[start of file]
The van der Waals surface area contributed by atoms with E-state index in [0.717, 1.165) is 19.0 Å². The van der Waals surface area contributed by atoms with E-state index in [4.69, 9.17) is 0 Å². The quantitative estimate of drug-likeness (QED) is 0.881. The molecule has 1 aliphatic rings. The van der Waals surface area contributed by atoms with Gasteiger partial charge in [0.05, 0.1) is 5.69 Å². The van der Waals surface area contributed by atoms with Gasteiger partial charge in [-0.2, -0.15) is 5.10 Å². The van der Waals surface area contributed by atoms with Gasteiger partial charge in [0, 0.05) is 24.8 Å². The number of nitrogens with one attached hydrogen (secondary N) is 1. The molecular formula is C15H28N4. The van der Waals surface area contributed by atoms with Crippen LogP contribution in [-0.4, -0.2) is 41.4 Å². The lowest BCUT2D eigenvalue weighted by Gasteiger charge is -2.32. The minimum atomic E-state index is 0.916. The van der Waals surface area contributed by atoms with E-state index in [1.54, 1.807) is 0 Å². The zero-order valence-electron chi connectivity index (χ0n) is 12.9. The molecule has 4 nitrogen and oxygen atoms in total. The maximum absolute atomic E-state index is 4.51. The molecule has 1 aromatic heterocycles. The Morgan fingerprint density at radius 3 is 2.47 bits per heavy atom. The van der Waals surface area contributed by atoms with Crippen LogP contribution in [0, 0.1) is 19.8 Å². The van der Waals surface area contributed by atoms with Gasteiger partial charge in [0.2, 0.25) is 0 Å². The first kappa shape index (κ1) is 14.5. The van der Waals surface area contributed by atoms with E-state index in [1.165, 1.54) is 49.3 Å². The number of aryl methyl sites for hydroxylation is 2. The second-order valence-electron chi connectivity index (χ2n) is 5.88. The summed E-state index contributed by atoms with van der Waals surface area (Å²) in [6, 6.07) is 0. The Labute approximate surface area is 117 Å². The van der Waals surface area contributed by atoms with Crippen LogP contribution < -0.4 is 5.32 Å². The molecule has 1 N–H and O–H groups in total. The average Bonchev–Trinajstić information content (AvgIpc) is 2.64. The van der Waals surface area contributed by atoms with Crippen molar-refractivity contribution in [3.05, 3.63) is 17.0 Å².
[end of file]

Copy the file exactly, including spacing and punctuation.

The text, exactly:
The van der Waals surface area contributed by atoms with E-state index in [0.717, 1.165) is 19.0 Å². The van der Waals surface area contributed by atoms with E-state index in [4.69, 9.17) is 0 Å². The quantitative estimate of drug-likeness (QED) is 0.881. The molecule has 1 aliphatic rings. The van der Waals surface area contributed by atoms with Gasteiger partial charge in [0.05, 0.1) is 5.69 Å². The van der Waals surface area contributed by atoms with Gasteiger partial charge in [-0.2, -0.15) is 5.10 Å². The van der Waals surface area contributed by atoms with Gasteiger partial charge in [0, 0.05) is 24.8 Å². The number of nitrogens with one attached hydrogen (secondary N) is 1. The molecular formula is C15H28N4. The van der Waals surface area contributed by atoms with Crippen LogP contribution in [-0.4, -0.2) is 41.4 Å². The lowest BCUT2D eigenvalue weighted by Gasteiger charge is -2.32. The minimum atomic E-state index is 0.916. The van der Waals surface area contributed by atoms with E-state index in [1.54, 1.807) is 0 Å². The zero-order valence-electron chi connectivity index (χ0n) is 12.9. The molecule has 4 nitrogen and oxygen atoms in total. The maximum absolute atomic E-state index is 4.51. The molecule has 1 aromatic heterocycles. The Morgan fingerprint density at radius 3 is 2.47 bits per heavy atom. The van der Waals surface area contributed by atoms with Crippen LogP contribution in [0, 0.1) is 19.8 Å². The van der Waals surface area contributed by atoms with Gasteiger partial charge in [0.2, 0.25) is 0 Å². The first kappa shape index (κ1) is 14.5. The van der Waals surface area contributed by atoms with E-state index in [1.165, 1.54) is 49.3 Å². The number of aryl methyl sites for hydroxylation is 2. The second-order valence-electron chi connectivity index (χ2n) is 5.88. The summed E-state index contributed by atoms with van der Waals surface area (Å²) in [6, 6.07) is 0. The Labute approximate surface area is 117 Å². The van der Waals surface area contributed by atoms with Crippen LogP contribution < -0.4 is 5.32 Å². The molecule has 1 N–H and O–H groups in total. The average Bonchev–Trinajstić information content (AvgIpc) is 2.64. The van der Waals surface area contributed by atoms with Crippen molar-refractivity contribution in [3.05, 3.63) is 17.0 Å².